The World’s Best Pension Funds Are Canadian. Sorry.

Here’s why they’re producing superior returns, according to researchers from McGill University.

Illustration by Tim Peacock

Illustration by Tim Peacock

Canada’s pension funds are beating peers globally in investment performance and are stronger at hedging against liability risks, according to research from McGill University and CEM Benchmarking.

Their success is partly explained by the fact they are more likely to manage their assets in-house, McGill researchers Sebastien Betermier and Quentin Spehner, along with CEM’s Alexander Beath and Chris Flynn, wrote in a July paper. The authors’ findings are based on a study of pensions, endowments, and sovereign wealth funds globally between 2004 and 2018.

Large Canadian funds in particular outperformed in all measures of the study, which analyzed returns, asset allocation strategies, and cost structures. The authors defined large funds as those managing more than $10 billion in assets in 2018.

“Not only did they generate greater returns for each unit of volatility risk, but they also did a superior job hedging their pension liability risks,” the authors wrote. “The ability to deliver both high return performance and insurance against liability risks is notable because hedging is typically perceived as a cost.”

While the Canadian model has yet to be fully tested by the Covid-19 pandemic, the researchers said the strong performance of the country’s pension plans over the past decades kept them well-funded even as they faced the challenge of falling interest rates and rising life expectancy. U.S. corporate funds, meanwhile, are relatively expensive to run as they outsource a majority of their investments, according to the paper.


On average, Canadian pensions manage 52 percent of their assets in-house, compared with 23 percent for funds outside the country, the McGill and CEM researchers found. The gap was even wider for very large funds overseeing more than $50 billion of assets, with Canadian pensions managing 80 percent internally versus 34 percent for their global peers.

“We estimate that, by managing a high proportion of their assets in-house, Canadian funds reduce costs by approximately one third,” the researchers said. “Moving the investment team in-house requires independent corporate governance and competitive compensation schemes to attract and retain talent.”

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Another distinctive feature of large Canadian funds is the “re-deployment of resources to investment teams for each asset class,” according to the paper. While spending less on external managers, Canada’s funds outspend peers on their internally-managed portfolios, the researchers found.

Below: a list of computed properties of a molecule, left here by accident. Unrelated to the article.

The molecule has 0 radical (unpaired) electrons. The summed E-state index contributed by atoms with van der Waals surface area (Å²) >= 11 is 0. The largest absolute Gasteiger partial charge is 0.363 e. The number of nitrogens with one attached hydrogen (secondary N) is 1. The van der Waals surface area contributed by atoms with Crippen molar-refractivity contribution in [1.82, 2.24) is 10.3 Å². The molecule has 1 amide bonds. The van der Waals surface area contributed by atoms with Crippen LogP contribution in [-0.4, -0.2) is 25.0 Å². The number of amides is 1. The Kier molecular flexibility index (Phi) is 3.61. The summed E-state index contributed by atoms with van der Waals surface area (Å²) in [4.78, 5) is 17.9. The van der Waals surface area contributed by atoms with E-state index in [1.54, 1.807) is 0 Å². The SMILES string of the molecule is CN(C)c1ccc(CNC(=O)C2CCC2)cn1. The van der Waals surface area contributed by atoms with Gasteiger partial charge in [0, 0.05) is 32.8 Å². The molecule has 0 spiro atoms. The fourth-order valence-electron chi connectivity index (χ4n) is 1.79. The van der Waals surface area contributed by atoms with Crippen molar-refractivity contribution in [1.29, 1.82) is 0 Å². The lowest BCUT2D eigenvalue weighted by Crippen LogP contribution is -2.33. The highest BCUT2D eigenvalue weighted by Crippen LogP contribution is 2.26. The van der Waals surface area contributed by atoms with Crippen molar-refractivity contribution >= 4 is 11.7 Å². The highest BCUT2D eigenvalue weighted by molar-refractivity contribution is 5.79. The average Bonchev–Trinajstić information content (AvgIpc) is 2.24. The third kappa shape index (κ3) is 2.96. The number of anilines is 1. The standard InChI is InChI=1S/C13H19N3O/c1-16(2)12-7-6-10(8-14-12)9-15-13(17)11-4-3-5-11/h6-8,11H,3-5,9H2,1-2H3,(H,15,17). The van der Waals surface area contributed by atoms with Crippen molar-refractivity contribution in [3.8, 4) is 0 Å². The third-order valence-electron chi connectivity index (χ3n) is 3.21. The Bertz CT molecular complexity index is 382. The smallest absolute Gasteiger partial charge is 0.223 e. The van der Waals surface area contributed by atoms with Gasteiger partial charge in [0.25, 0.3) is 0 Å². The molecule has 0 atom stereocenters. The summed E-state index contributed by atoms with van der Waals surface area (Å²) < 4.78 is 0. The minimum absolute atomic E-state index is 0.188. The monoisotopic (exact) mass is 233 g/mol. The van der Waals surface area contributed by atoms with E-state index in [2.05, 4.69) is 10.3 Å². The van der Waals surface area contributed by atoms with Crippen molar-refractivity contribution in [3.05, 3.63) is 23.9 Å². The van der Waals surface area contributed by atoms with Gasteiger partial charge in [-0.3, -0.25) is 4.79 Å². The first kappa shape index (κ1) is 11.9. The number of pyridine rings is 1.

“These patterns hold true within each asset class and style,” they said. “Examples of expenses include risk management units and IT infrastructure where Canadian funds spend more than their peers by a factor of 5.”

Large funds in Canada also stand out for allocating capital to assets that increase the efficiency of their portfolios and hedge against liability risks, according to the researchers. They pointed to commodity-producer stocks, real estate, and infrastructure, saying the savings reaped from in-house asset management allows the funds to invest more in real assets. Although real assets tend to be more expensive to manage than stocks and bonds, Canadian funds allocate 18 percent of their portfolios to this area — or double the allocation of their global peers, according to the paper.

In another distinction, the researchers said large Canadian pensions index their liabilities, making it easier “to hedge against their liability risks by owning a diversified mix of growth assets.”

A high proportion of their pension liabilities is indexed to inflation, driving strong asset-liability performance, according to the paper. “Indexed liabilities tend to correlate more with growth assets than nominal liabilities,” setting the funds up to invest in growth assets that strengthen both return performance and liability hedging, the authors explained.

Adopting the Canadian model could pay off in the U.S., the researchers found.

In doing so, U.S. public funds would have seen a 15 percent absolute increase in the 15-year Sharpe ratio of their asset portfolios, a 13 percent rise in the 15-year Sharpe ratio of the asset-liability portfolio, and a 20 percent increase in the correlation between assets and liabilities, according to the paper. “These estimates do not include any additional performance resulting from the Canadian funds’ decision to spend more in each asset class,” the researchers said.

Their back-testing similarly found that corporate funds in the U.S. would benefit from Canada’s approach to pension investing.

“For U.S. corporate funds, which already hedge a high proportion of their liability risks, the adoption of the Canadian model would have also led to increases in all performance metrics,” the authors wrote, “but mostly in the Sharpe ratios through the reduction of costs associated with in-house management.”